Zygon: Journal of Religion & Science

June 1993 Editorial

[Zygon, vol. 28, no. 2 (June 1993).]
© 1993 by the Joint Publication Board of Zygon. ISSN: 0591-2385
DOI: 10.1111/j.1467-9744.1993.tb01024.x

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This issue presents the second in our occasional series of “Profiles” of thinkers whose work is significant for the Zygon enterprise of yoking science and religion for the illumination of human living. The first Profile subject was Arthur Peacocke, the British biochemist and theologian, whose thought was examined in the December 1991 issue. The subject of this issue is Eugene d’Aquili, medical doctor, psychiatrist, and anthropologist. He epitomizes the type of thinker that the series focuses upon, one who has produced a body of work, but who is still in the prime of research and productivity. As we wrote in the preface to the Peacocke issue, the series is not conceived as a Festschrift. It does not seek to honor the thinker under discussion so much as to provide a readable presentation of his or her basic ideas, accompanied by interdisciplinary commentary and a final response. Typically, an already published piece by the subject will appear alongside a newly written piece that responds to the question, Just what are you trying to accomplish in your work? Our hope is that the Profile subject will benefit from the critique offered, and that the reader will be brought abreast of a thinker whose work is essential to the field of enquiry that forms an intersection between religion and the sciences.

D’Aquili has published a considerable amount of his work under his sole authorship, and a larger portion with collaborators, Andy Newberg, Charles D. Laughlin, and John McManus. This style of publishing demands that a treatment like the one in this issue of Zygon give proper acknowledgement to all of the researchers and authors involved, and that we do gladly. At the same time, since over the years, his single-authored publications have demonstrated a single-minded focus upon the sorts of issues that are at the heart of this journal’s concern, we center our attention on d’Aquili himself, as proponent of a creative research program that its authors describe as biogenetic structuralism. The initial, programmatic statement of this approach appeared in 1974, and now, almost twenty years later, it is still dynamic and branching out in new directions, as d’Aquili’s final response in this issue describes. In his own words, this program aims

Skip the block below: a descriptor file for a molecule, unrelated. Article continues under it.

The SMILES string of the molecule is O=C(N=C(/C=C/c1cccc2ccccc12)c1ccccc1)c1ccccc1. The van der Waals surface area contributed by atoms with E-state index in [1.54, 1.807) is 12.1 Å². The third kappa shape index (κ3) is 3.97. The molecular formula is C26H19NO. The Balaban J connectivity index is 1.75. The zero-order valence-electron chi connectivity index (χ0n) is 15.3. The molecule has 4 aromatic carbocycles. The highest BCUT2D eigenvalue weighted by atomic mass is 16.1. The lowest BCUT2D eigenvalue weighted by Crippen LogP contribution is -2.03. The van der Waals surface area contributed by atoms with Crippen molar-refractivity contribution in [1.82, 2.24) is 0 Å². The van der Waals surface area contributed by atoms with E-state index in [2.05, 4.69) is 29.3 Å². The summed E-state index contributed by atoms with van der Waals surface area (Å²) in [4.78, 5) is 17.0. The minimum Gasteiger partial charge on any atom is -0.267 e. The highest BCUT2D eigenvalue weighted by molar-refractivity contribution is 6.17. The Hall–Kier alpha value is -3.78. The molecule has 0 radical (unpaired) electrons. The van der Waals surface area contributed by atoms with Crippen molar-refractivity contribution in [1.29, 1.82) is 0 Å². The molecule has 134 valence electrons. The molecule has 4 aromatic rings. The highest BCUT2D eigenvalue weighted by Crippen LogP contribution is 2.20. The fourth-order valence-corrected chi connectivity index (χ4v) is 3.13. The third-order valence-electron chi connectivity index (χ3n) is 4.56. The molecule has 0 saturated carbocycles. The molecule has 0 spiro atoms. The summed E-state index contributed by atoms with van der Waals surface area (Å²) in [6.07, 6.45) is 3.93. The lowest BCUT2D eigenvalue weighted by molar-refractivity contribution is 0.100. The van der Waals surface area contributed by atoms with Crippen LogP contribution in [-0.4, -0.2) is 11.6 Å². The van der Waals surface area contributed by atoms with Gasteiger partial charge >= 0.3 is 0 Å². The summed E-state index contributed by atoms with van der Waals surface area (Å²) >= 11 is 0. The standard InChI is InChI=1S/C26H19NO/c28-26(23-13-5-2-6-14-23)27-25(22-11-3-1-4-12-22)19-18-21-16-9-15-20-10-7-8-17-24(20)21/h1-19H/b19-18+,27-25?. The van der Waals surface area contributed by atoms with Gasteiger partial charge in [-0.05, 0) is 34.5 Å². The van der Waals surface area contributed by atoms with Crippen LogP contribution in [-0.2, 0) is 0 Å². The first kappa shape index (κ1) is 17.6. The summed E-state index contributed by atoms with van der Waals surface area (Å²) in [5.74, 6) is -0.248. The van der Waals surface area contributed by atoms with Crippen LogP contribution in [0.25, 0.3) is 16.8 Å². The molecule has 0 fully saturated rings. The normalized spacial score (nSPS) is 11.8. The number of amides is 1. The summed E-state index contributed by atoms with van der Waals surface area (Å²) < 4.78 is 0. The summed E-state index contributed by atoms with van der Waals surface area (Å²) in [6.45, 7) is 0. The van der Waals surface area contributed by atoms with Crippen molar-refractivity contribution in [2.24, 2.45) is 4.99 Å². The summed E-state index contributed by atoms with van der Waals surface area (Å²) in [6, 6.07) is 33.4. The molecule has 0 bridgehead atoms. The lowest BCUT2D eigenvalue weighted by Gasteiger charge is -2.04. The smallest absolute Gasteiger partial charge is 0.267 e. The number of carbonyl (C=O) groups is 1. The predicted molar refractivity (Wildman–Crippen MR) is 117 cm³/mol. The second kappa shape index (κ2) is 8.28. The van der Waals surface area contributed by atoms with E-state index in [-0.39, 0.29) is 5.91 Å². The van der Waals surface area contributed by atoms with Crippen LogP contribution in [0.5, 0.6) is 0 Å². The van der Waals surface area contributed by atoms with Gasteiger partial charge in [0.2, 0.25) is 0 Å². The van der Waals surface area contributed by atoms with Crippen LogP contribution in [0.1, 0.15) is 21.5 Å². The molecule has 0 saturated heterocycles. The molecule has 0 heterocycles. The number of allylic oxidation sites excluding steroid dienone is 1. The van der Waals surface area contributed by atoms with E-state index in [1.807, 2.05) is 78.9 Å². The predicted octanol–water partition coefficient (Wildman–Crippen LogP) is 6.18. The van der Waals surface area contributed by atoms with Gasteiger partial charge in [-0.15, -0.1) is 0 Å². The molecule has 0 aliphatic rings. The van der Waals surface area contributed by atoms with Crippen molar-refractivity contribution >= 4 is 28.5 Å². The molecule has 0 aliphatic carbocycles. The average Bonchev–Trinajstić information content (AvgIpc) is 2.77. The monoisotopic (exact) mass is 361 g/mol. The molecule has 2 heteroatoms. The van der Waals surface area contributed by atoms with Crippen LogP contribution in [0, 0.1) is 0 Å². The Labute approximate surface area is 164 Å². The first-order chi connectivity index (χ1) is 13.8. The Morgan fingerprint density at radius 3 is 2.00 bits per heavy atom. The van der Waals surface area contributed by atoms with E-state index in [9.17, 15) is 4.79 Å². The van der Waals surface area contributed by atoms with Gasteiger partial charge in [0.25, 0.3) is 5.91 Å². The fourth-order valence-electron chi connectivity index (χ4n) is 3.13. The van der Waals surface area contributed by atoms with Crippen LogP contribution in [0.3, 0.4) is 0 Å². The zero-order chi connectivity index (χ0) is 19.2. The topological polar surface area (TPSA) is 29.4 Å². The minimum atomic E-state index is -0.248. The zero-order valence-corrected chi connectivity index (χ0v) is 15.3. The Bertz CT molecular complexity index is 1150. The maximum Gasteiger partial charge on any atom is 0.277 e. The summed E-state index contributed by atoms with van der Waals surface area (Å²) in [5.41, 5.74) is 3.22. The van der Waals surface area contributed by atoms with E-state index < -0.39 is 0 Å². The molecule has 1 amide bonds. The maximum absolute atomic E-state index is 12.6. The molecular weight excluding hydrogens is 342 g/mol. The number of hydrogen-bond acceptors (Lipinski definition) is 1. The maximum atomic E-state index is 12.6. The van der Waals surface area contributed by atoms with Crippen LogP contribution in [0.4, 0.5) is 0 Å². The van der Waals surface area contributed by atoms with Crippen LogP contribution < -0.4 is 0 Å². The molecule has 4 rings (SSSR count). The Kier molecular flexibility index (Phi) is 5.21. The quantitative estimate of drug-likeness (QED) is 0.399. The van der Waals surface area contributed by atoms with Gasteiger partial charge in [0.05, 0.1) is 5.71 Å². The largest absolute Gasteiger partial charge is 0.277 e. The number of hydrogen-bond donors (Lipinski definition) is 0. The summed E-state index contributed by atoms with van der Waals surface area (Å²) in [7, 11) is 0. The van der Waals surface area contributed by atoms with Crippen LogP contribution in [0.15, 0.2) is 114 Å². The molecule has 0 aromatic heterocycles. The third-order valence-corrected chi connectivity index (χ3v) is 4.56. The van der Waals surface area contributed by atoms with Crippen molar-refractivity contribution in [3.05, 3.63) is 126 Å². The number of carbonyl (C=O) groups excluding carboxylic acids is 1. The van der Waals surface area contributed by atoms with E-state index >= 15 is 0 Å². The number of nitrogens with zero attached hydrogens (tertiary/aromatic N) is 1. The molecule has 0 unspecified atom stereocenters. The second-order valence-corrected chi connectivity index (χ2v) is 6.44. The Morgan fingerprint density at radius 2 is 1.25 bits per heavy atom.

to help in the understanding of intense religious and spiritual experience in a more scientific form … to present a theoretical neuropsychological model for the genesis of such experiences in terms of information which we already possess about brain functioning, and to plead for further refinement of the model and for its empirical testing using noninvasive techniques. (d’Aquili and Newberg 1993, 178)

The promise of this program has been widely hailed, even as critics have expressed their considerable skepticism about its viability. In this issue, we have assembled a team of three commentators, from three of the fields most pertinent to d’Aquili’s work: Rodney Holmes, neuroscientist; Mary Lynn Dell, medical doctor and psychiatrist; James Ashbrook, theologian and pastoral psychologist.